iwire

Moderator
Staff member
Location
Massachusetts
Nope, you will not find a code section to cover this cover issue but the panel was listed with machine screws wasen't it.

Sure the panel was listed, do we know if the scews are part of the listing?

For instance, if I buy a home cheapo light fixture that comes with the wire nuts that are all plastic do I have to use them or can I use 'real' wirenuts? Do I have to use the screws that came with it that seem to be size '7' when the box needs 8-32s?



I never giged anybody for it on a old install but new panels got the proper screws what ever type they happened to be. Don't bother to ask me why, I don't have an answer.

So you would fail something without knowing the reason why. Well I appreciate your honesty. :)

I guess that would fall under 'The not in my town' rule. :grin:
 

electricmanscott

Senior Member
Location
Boston, MA
Amen to that! Like the time I shut down a Coca Cola office when I got a conductor caught behind one of those STUPID clamps. I do the same thing, rip them out, then use 1/4"x20 bolts, I usually add one to the top of the panel and screw it in from the back. This way you can hang the cover on the bolt and make up the rest.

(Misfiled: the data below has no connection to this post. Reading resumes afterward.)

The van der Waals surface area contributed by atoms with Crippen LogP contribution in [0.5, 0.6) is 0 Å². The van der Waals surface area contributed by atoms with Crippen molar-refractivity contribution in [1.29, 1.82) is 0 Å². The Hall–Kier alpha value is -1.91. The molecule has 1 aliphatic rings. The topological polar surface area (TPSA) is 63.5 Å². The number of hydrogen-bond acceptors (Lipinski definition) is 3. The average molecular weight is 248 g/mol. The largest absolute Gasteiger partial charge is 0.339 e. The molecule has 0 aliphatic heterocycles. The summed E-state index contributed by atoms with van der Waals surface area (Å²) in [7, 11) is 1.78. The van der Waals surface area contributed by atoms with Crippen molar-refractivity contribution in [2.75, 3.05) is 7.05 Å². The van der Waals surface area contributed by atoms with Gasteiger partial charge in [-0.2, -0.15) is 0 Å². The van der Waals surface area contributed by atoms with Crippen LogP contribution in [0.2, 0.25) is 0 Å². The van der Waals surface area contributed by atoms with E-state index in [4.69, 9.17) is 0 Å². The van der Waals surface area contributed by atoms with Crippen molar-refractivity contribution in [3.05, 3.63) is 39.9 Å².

You do realize half the guys reading this just flipped out because you modified a listed product. :roll:
 

iwire

Moderator
Staff member
Location
Massachusetts
OK I used some of these screws to close a panel up the other night.

301Tek-1.jpg


Was I wrong to do so?
 

hardworkingstiff

Senior Member
Location
Wilmington, NC
OK I used some of these screws to close a panel up the other night.

301Tek-1.jpg


Was I wrong to do so?

IMO (not that it counts, but you asked) it was unwise but not as bad as a sheet metal screw.

I think a blunt end machine screw would be 2nd best to the screws that come with the panel. I am surprised that you do this with all of the technical views you have posted, I guess that means you see nothing wrong with it and no one can prove it is wrong. (My wife was looking over my shoulder and said this seems derrogatory. I do not mean it that way).

Edit: I've done the same thing before myself (using a TEK screw).
 

hillbilly1

Senior Member
Location
Atlanta,Ga
Occupation
Field coordinator/ technical support
I have turned down many jobs for sheet metal screws. There are machine threads in the panel. They get machine thead screws installed.

Many manufactures of single phase loadcenters do not thread the holes, they use screws that create the threads once they are installed. Not saying sheet metal screws are correct or not, but the factory holes are not always threaded.
 

iwire

Moderator
Staff member
Location
Massachusetts
must be a huge panel you closed with these screws;)......... on my screen they have 1" wide threads and they're almost 6" long from the washer to the tip.:cool:


:grin: